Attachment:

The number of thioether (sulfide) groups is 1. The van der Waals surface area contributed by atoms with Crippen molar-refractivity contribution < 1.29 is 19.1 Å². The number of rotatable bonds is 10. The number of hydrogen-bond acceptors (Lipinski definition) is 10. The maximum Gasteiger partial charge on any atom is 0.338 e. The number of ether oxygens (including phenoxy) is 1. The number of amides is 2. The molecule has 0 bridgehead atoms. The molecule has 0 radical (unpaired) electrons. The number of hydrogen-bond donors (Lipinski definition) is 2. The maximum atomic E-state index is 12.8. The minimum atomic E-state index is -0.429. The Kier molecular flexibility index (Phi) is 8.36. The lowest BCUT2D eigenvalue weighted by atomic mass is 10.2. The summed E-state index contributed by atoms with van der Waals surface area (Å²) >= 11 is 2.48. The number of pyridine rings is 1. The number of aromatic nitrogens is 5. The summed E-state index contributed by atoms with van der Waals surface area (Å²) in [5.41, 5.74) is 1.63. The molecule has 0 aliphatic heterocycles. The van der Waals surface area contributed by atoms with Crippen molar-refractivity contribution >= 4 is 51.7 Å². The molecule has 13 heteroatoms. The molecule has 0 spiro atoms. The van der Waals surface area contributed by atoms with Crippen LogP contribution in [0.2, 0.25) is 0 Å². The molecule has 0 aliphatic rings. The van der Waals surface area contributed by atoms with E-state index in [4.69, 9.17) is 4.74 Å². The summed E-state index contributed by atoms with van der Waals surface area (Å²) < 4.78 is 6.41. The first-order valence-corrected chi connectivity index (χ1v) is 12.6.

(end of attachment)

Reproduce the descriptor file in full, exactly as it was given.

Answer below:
The number of thioether (sulfide) groups is 1. The van der Waals surface area contributed by atoms with Crippen molar-refractivity contribution < 1.29 is 19.1 Å². The number of rotatable bonds is 10. The number of hydrogen-bond acceptors (Lipinski definition) is 10. The maximum Gasteiger partial charge on any atom is 0.338 e. The number of ether oxygens (including phenoxy) is 1. The number of amides is 2. The molecule has 0 bridgehead atoms. The molecule has 0 radical (unpaired) electrons. The number of hydrogen-bond donors (Lipinski definition) is 2. The maximum atomic E-state index is 12.8. The minimum atomic E-state index is -0.429. The Kier molecular flexibility index (Phi) is 8.36. The lowest BCUT2D eigenvalue weighted by atomic mass is 10.2. The summed E-state index contributed by atoms with van der Waals surface area (Å²) >= 11 is 2.48. The number of pyridine rings is 1. The number of aromatic nitrogens is 5. The summed E-state index contributed by atoms with van der Waals surface area (Å²) in [5.41, 5.74) is 1.63. The molecule has 0 aliphatic heterocycles. The van der Waals surface area contributed by atoms with Crippen molar-refractivity contribution >= 4 is 51.7 Å². The molecule has 13 heteroatoms. The molecule has 0 spiro atoms. The van der Waals surface area contributed by atoms with Crippen LogP contribution in [0.2, 0.25) is 0 Å². The molecule has 0 aliphatic rings. The van der Waals surface area contributed by atoms with E-state index in [4.69, 9.17) is 4.74 Å². The summed E-state index contributed by atoms with van der Waals surface area (Å²) < 4.78 is 6.41. The first-order valence-corrected chi connectivity index (χ1v) is 12.6.